The New York Times: Running May be Good for Your Knees
Recently the New York Times published an article that had many runners excited about the implications. For years, running has been lauded as a sport that even if not downright bad for your knees, certainly isn’t good for them.
Good news! According to the New York Times, running may in fact benefit the joint, changing the biochemical environment inside the knee in ways that could help keep it working smoothly.
To test this theory, researchers at Brigham Young University brought a group of young runners together, and either had them relax in a wheelchair or run on a treadmill for 30 minutes.
Each volunteer completed both a sitting and running session on separate days. Then the researchers looked for a variety of substances in the young people’s blood and synovial fluid. In particular, they focused on molecules that are associated with inflammation. Low-grade inflammation in the knee has been shown to contribute to the development and progression of arthritis.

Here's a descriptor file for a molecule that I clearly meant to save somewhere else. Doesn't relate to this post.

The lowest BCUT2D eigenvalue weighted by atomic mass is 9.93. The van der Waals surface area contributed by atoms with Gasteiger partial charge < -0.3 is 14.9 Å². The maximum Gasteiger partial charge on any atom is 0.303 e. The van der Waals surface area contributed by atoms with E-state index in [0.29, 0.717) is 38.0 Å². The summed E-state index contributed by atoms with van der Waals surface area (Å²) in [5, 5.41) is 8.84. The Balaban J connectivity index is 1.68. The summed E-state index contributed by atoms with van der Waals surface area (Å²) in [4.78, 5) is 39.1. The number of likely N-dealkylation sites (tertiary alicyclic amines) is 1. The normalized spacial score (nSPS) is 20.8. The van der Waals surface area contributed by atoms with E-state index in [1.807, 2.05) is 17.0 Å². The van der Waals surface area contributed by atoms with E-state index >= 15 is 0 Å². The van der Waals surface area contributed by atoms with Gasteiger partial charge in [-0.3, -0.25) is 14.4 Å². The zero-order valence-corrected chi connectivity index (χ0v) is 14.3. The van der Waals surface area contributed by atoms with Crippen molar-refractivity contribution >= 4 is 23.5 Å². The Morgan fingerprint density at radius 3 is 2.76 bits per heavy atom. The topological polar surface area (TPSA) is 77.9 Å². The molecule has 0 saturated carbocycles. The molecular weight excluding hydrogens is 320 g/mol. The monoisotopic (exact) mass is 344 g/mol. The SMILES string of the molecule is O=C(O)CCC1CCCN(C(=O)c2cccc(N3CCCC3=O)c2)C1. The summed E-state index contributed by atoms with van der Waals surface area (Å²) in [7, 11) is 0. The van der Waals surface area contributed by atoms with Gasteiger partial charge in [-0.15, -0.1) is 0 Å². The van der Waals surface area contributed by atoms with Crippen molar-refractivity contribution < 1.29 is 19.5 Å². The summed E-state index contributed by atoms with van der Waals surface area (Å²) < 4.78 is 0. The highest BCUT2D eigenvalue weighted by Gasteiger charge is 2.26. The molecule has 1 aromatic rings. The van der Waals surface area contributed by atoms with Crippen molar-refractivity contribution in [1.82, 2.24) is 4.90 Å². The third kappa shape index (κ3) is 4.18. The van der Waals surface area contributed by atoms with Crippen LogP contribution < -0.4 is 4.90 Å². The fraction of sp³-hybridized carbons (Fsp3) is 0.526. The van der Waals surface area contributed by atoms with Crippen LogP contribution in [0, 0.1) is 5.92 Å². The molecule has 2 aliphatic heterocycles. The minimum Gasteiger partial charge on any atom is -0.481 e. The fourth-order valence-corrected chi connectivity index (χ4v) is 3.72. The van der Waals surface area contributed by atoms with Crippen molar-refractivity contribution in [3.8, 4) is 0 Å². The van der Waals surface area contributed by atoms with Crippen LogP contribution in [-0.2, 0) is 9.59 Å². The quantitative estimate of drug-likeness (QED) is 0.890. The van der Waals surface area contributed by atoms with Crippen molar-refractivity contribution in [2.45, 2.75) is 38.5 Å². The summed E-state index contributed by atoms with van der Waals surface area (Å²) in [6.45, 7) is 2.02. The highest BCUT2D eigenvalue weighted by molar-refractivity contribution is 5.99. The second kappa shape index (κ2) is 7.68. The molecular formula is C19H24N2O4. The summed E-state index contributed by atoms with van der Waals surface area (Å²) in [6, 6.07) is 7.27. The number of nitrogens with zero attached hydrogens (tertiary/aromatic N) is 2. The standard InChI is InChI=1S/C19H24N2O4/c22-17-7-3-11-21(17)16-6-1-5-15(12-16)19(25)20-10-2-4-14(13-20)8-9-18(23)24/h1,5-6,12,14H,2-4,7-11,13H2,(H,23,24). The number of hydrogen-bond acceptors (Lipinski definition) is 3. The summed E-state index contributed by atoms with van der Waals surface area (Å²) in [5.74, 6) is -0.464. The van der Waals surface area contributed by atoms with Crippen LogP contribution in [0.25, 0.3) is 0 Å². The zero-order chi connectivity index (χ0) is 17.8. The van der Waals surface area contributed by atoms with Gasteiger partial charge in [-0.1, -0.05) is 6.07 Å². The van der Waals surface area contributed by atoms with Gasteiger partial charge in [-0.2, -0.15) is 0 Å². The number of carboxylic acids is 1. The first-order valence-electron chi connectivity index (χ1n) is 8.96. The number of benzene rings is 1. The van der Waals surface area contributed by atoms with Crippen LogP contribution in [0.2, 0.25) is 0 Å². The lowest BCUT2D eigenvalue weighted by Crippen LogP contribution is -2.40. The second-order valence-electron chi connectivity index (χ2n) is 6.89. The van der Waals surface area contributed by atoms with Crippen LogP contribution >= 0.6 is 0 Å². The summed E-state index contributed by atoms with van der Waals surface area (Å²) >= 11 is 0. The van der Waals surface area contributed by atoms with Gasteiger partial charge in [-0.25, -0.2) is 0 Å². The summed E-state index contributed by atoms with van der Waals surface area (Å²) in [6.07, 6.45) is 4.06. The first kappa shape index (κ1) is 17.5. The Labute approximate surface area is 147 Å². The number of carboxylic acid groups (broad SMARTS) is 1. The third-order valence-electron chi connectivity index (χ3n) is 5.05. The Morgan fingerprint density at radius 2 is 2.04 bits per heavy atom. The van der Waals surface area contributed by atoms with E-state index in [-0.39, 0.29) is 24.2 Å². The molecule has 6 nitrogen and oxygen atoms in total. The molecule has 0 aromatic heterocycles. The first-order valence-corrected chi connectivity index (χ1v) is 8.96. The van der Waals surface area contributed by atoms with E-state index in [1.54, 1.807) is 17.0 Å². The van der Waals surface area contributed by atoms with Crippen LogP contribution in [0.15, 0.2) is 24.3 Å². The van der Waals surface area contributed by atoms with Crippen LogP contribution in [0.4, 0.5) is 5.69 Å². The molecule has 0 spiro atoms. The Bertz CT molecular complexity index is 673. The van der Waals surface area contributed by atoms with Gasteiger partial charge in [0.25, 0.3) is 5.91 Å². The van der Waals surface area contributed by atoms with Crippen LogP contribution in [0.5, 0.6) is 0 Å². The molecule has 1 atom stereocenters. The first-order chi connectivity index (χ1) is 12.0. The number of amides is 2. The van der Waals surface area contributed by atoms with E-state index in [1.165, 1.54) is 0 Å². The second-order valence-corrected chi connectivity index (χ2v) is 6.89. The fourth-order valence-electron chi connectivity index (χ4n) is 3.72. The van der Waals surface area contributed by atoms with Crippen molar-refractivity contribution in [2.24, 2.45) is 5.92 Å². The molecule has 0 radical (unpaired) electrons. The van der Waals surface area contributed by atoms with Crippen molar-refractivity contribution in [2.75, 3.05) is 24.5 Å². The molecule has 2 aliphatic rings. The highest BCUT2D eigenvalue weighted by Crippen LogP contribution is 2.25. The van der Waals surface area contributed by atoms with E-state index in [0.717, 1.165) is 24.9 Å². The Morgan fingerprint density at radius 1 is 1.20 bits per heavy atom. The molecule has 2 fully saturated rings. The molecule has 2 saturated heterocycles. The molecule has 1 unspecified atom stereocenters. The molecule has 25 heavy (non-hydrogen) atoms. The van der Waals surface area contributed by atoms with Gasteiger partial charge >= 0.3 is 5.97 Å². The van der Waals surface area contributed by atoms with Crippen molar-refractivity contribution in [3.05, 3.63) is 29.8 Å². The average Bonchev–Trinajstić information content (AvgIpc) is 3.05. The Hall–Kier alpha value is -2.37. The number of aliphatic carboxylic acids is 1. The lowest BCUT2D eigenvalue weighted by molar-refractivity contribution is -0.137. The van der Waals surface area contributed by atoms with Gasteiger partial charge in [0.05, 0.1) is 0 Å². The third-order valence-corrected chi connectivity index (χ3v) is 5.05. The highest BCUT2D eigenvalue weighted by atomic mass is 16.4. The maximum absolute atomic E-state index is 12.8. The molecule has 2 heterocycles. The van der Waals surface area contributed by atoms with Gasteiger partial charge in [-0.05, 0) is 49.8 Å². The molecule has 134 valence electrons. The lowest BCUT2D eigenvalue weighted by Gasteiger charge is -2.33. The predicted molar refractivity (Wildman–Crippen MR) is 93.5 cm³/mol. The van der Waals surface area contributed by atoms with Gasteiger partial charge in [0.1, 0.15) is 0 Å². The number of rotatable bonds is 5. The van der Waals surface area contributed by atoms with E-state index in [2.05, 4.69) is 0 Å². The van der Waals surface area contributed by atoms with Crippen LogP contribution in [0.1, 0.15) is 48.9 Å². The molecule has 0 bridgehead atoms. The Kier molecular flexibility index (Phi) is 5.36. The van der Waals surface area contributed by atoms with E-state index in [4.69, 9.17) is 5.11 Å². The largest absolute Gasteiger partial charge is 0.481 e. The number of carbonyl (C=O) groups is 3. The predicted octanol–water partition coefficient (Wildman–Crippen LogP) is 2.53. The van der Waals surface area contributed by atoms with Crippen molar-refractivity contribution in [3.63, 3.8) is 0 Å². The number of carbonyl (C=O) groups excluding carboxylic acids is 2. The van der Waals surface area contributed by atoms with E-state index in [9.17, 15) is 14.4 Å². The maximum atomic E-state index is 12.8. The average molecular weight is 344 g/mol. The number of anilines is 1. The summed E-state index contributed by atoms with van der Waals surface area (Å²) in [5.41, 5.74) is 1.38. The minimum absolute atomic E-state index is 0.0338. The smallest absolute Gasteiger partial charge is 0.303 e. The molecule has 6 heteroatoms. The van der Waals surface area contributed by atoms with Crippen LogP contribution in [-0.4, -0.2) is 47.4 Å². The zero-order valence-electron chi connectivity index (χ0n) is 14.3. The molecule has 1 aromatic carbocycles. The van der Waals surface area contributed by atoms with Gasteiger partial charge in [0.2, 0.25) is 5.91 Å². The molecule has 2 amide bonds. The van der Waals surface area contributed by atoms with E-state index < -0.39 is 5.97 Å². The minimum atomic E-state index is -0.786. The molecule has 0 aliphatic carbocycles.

The results were fascinating – it turned out that the running actually produced more anti-inflammatory substances in the joint than sitting and relaxing! These results suggest that a single half-hour session of running changes the interior of the knee, reducing inflammation and lessening levels of a marker of arthritis.
This is a boon for runners everywhere. As we at ChiLiving have always believed, the body and mind require regular exercise to maintain a high level of function. And most importantly, mindful movement is better than no movement at all.
Not only does running create a chemical cocktail that is beneficial, when you run with correct biomechanics, there is no reason to cause damage to your knees. With ChiRunning, you learn to use the joint correctly – not as a shock absorber, but as a hinge. We can show you how to move the force of the oncoming road past your body instead of unto your body.
If you’d like to learn more about ChiRunning, and implement good running technique into your own running practice, check out the ChiRunning School!
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